Chemical and carbon isotopic composition of fatty acids in adipose tissue as indicators of dietary history in wild arctic foxes (A lopex lagopus) on Svalbard

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Abstract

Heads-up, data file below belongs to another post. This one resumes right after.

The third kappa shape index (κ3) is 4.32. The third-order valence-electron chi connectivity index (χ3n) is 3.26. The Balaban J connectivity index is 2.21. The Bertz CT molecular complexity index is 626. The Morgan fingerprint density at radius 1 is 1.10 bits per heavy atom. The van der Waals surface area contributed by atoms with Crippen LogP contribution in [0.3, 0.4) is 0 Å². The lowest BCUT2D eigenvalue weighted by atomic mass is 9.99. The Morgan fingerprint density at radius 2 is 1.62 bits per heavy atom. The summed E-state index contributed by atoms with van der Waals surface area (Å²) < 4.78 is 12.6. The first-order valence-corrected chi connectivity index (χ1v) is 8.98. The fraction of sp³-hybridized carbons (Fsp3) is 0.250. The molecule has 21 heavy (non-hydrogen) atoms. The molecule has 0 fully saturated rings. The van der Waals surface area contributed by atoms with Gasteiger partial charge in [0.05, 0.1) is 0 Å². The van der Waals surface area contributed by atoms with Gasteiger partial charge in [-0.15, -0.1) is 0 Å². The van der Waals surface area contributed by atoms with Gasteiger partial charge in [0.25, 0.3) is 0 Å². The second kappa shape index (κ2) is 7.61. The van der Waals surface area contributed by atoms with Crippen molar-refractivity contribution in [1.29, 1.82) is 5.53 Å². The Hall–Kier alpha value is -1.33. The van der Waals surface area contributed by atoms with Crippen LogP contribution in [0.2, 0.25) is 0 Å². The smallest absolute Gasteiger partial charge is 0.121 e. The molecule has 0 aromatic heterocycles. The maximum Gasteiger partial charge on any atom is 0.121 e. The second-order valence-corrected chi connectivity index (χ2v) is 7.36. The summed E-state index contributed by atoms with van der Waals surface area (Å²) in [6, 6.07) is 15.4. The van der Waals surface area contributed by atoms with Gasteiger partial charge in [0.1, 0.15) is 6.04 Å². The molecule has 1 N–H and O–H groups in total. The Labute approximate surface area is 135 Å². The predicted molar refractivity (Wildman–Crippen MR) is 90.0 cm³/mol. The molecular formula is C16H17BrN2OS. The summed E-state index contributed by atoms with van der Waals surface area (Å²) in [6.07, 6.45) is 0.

The chemical and carbon isotope compositions of triacylglycerol fatty acids were analysed in samples from two or more adipose depots dissected from adult and subadult arctic foxes collected between November 1991 and March 1992 in four different areas of Spitsbergen in the Svalbard archipelago (latitude 78° 5′ to 79° 50′ N). Site-specific differences were minor but there were large and consistent differences in the fatty acid composition of the storage lipids of foxes caught in the same areas, suggesting that residents of contiguous territories may have had quite different diets. The adipose tissue of adult foxes caught in Austfjordneset, an area where reindeer are rare, contained a much greater proportion of unsaturated fatty acids, suggesting that these animals were feeding mainly in the marine ecosystem, probably on seabirds and/or fish in summer and the remains of polar bear kills in winter. Measurements of the relative abundance of the carbon isotopes 12C and 13C in individual fatty acids show that palmitoleic acid (C16:1) in storage triacylglycerols originates from the marine food chain, probably together with most other unsaturated lipids, but that the foxes obtain oleic acid (C18:1), and probably most saturated fatty acids, from either terrestrial or marine sources.

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